Learning from the Great Googa Mooga festival
Last year, the new Great Googa Mooga festival brought 75 top restaurants and more than a dozen bands to Prospect Park. Yet all anyone remembers is what went wrong: long lines, bad cell service and a shortage of food. By the second day of the two-day fest, most of the problems had been resolved. This year, the organizers are promising a smoother — and bigger — experience. The 2013 edition includes more eateries, brewers and winemakers, a VIP cocktail area and a Friday night kickoff concert with Yeah Yeah Yeahs and The Flaming Lips.
amNY spoke with Jonathan Mayers, co-founder of event producer Superfly Presents, about the festival.
What will be different about this year’s Googa Mooga? We learned a lot from last year and listened to all the feedback, starting with improvements in dealing with lines and food volume. We reconfigured the layout and will have better line management.
Were you surprised by the criticism last year? Anytime you try to do something innovative that hasn’t been done before, there’s going to be a learning curve. We also produce Bonnaroo and Outside Lands [music festivals], and in the early years we had a learning curve with them too. Every year, we’re going to improve.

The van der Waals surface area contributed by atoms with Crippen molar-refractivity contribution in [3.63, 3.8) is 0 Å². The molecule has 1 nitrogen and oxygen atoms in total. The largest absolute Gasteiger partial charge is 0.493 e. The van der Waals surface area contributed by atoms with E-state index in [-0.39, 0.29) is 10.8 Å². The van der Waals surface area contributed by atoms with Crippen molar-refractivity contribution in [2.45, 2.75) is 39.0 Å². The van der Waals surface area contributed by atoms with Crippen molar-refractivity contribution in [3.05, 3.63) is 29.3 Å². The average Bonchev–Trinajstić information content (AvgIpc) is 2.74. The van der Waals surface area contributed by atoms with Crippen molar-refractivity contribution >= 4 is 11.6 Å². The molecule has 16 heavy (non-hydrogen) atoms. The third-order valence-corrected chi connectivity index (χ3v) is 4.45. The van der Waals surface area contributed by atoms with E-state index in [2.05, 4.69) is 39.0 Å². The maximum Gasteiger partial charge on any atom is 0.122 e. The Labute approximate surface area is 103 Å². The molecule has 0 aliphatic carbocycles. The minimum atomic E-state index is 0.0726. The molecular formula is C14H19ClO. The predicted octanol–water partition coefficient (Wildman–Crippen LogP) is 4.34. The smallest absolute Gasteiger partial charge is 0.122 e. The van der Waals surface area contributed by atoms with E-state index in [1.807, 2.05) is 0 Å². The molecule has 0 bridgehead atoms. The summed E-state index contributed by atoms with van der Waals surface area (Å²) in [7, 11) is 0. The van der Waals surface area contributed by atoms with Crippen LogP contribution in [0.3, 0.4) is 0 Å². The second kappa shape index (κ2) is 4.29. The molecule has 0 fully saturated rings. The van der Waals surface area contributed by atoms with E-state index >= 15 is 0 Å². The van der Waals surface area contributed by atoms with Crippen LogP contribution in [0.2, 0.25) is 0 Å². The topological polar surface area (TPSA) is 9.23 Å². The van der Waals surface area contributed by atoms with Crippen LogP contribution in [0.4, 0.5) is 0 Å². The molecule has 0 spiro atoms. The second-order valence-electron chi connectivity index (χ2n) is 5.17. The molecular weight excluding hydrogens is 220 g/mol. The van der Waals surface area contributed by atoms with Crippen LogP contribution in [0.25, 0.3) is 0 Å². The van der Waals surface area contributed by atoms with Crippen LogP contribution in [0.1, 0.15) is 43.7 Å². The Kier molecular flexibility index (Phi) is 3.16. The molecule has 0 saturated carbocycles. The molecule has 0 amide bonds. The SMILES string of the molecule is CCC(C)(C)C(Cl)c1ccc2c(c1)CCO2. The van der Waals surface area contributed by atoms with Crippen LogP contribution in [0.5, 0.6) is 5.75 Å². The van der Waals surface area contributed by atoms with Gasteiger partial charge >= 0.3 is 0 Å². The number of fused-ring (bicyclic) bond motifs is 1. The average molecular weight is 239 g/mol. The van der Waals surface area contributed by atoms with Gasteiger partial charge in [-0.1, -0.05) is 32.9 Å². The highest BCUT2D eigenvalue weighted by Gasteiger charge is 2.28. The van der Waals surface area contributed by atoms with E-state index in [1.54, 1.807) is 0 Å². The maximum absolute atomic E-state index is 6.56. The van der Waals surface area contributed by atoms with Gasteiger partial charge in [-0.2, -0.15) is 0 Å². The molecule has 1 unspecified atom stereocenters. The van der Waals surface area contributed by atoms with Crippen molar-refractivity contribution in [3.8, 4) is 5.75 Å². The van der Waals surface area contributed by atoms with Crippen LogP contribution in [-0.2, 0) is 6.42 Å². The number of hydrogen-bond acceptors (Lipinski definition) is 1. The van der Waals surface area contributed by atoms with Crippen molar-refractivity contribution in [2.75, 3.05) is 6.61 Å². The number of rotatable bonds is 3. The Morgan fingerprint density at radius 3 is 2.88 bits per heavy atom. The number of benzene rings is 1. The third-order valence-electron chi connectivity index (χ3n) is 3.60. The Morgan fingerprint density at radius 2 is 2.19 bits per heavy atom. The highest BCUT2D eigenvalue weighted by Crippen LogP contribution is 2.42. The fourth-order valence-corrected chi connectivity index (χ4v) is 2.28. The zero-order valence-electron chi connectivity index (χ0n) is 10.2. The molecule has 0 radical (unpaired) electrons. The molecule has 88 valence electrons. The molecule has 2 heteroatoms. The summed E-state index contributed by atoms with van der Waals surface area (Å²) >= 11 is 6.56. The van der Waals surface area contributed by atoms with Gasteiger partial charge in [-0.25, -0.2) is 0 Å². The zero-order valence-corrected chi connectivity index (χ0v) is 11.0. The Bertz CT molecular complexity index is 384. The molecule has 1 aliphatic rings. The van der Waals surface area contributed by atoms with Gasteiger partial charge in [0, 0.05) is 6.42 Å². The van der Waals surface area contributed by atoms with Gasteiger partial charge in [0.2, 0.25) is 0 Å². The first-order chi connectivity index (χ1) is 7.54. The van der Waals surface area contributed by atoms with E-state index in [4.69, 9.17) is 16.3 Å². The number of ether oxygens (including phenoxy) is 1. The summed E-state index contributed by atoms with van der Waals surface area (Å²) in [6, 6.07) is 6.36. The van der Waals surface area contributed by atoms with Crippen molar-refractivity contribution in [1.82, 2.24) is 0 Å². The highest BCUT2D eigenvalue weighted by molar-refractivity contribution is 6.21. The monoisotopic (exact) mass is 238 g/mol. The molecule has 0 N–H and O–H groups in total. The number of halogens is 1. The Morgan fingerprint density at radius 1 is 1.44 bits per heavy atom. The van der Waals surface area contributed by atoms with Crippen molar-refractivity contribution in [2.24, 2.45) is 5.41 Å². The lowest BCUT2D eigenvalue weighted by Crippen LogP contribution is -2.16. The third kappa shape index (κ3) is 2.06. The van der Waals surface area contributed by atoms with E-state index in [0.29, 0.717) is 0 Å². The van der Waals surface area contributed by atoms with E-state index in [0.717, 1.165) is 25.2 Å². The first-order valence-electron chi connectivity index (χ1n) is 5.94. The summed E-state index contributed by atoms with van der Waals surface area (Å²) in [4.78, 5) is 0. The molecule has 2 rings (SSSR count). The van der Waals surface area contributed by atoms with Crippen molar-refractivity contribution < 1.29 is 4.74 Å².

How can you fix the lines? It’s a matter of working closely with the restaurants on what to serve — one item at one size and one price as opposed to a lot of options. Each vendor will also have three points of sale instead of one. We’re also consulting with each restaurant in terms of what to prepare.
How do you pick the restaurants? It’s subjective. We start with restaurants that are in line with how we present the Googa Mooga brand. There’s spirit of being innovative, an authenticity and a personality. There are endless great restaurants to choose from. Every year, we see it changing slightly.
The Great Googa Mooga is Friday through Sunday at Prospect Park in Brooklyn. $54.50 for Friday night kickoff concert; Saturday and Sunday are sold out.
Local musicians come out for fest
This year’s music lineup at Googa Mooga is filled with local acts, including Sharon Jones & the Dap-Kings, De La Soul and Sharon Van Etten, who lives in Ditmas Park, just south of the festival’s Prospect Park location.
amNewYork spoke with Van Etten.
How does Brooklyn influence your music? Most people that move here come with a purpose. Being around people who are so motivated is inspiring. In a small town, you don’t get that.
Are you surprised at how people relate to your songs? I am surprised, but I don’t think I’d be playing music for people if they didn’t respond to it. … I do have an insecurity about sharing my deepest thoughts.
How do you get past that? Having the support of friends and family and hearing stories of how it helped people. Or when a father and daughter come to a show and say, “Finally, some new music we can both listen to.”